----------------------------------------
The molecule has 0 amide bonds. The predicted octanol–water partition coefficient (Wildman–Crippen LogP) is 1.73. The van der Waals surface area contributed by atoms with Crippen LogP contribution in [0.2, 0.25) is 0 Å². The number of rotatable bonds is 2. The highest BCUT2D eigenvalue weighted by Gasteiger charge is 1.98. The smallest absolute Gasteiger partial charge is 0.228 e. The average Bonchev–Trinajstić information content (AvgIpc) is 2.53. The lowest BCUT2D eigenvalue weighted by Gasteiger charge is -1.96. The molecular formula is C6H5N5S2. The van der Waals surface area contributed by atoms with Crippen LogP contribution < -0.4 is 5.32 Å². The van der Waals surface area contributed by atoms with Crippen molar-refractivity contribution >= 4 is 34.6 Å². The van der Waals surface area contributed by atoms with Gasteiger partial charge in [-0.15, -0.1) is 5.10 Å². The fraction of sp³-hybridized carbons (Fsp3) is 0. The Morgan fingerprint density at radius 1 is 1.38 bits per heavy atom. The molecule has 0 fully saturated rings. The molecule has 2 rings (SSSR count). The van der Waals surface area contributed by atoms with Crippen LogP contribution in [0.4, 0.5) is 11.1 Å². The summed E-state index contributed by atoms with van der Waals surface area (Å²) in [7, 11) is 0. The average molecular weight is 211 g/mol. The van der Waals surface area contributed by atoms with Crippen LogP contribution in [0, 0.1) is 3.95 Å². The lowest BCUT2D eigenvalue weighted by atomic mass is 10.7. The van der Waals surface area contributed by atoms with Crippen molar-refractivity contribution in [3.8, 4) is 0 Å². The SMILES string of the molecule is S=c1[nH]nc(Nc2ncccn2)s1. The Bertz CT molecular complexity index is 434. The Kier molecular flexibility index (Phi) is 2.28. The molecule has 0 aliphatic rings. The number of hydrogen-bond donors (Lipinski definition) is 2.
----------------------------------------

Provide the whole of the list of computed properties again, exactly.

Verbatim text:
The molecule has 0 amide bonds. The predicted octanol–water partition coefficient (Wildman–Crippen LogP) is 1.73. The van der Waals surface area contributed by atoms with Crippen LogP contribution in [0.2, 0.25) is 0 Å². The number of rotatable bonds is 2. The highest BCUT2D eigenvalue weighted by Gasteiger charge is 1.98. The smallest absolute Gasteiger partial charge is 0.228 e. The average Bonchev–Trinajstić information content (AvgIpc) is 2.53. The lowest BCUT2D eigenvalue weighted by Gasteiger charge is -1.96. The molecular formula is C6H5N5S2. The van der Waals surface area contributed by atoms with Crippen LogP contribution < -0.4 is 5.32 Å². The van der Waals surface area contributed by atoms with Crippen molar-refractivity contribution >= 4 is 34.6 Å². The van der Waals surface area contributed by atoms with Gasteiger partial charge in [-0.15, -0.1) is 5.10 Å². The fraction of sp³-hybridized carbons (Fsp3) is 0. The Morgan fingerprint density at radius 1 is 1.38 bits per heavy atom. The molecule has 0 fully saturated rings. The molecule has 2 rings (SSSR count). The van der Waals surface area contributed by atoms with Crippen LogP contribution in [0.4, 0.5) is 11.1 Å². The summed E-state index contributed by atoms with van der Waals surface area (Å²) in [7, 11) is 0. The average molecular weight is 211 g/mol. The van der Waals surface area contributed by atoms with Crippen LogP contribution in [0, 0.1) is 3.95 Å². The lowest BCUT2D eigenvalue weighted by atomic mass is 10.7. The van der Waals surface area contributed by atoms with Crippen molar-refractivity contribution in [3.8, 4) is 0 Å². The SMILES string of the molecule is S=c1[nH]nc(Nc2ncccn2)s1. The Bertz CT molecular complexity index is 434. The Kier molecular flexibility index (Phi) is 2.28. The molecule has 0 aliphatic rings. The number of hydrogen-bond donors (Lipinski definition) is 2.